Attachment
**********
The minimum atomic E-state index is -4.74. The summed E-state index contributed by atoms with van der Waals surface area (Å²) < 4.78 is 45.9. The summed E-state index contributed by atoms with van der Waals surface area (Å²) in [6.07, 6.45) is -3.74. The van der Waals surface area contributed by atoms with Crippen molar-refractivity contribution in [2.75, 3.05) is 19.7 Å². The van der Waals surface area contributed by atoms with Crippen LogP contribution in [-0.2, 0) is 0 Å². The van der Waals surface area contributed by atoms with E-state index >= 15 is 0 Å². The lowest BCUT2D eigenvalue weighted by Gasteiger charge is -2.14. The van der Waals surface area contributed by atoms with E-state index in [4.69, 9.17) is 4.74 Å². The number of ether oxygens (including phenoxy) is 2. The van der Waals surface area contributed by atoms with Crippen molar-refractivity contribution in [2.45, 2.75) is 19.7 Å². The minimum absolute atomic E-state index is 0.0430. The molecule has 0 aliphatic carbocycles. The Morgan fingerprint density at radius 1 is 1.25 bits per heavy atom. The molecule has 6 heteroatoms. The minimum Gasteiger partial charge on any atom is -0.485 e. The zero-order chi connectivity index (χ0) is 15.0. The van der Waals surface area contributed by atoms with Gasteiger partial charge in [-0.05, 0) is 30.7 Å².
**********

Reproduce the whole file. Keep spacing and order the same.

The minimum atomic E-state index is -4.74. The summed E-state index contributed by atoms with van der Waals surface area (Å²) < 4.78 is 45.9. The summed E-state index contributed by atoms with van der Waals surface area (Å²) in [6.07, 6.45) is -3.74. The van der Waals surface area contributed by atoms with Crippen molar-refractivity contribution in [2.75, 3.05) is 19.7 Å². The van der Waals surface area contributed by atoms with Crippen LogP contribution in [-0.2, 0) is 0 Å². The van der Waals surface area contributed by atoms with E-state index >= 15 is 0 Å². The lowest BCUT2D eigenvalue weighted by Gasteiger charge is -2.14. The van der Waals surface area contributed by atoms with E-state index in [4.69, 9.17) is 4.74 Å². The number of ether oxygens (including phenoxy) is 2. The van der Waals surface area contributed by atoms with Crippen molar-refractivity contribution in [2.45, 2.75) is 19.7 Å². The minimum absolute atomic E-state index is 0.0430. The molecule has 0 aliphatic carbocycles. The Morgan fingerprint density at radius 1 is 1.25 bits per heavy atom. The molecule has 6 heteroatoms. The minimum Gasteiger partial charge on any atom is -0.485 e. The zero-order chi connectivity index (χ0) is 15.0. The van der Waals surface area contributed by atoms with Gasteiger partial charge in [-0.05, 0) is 30.7 Å².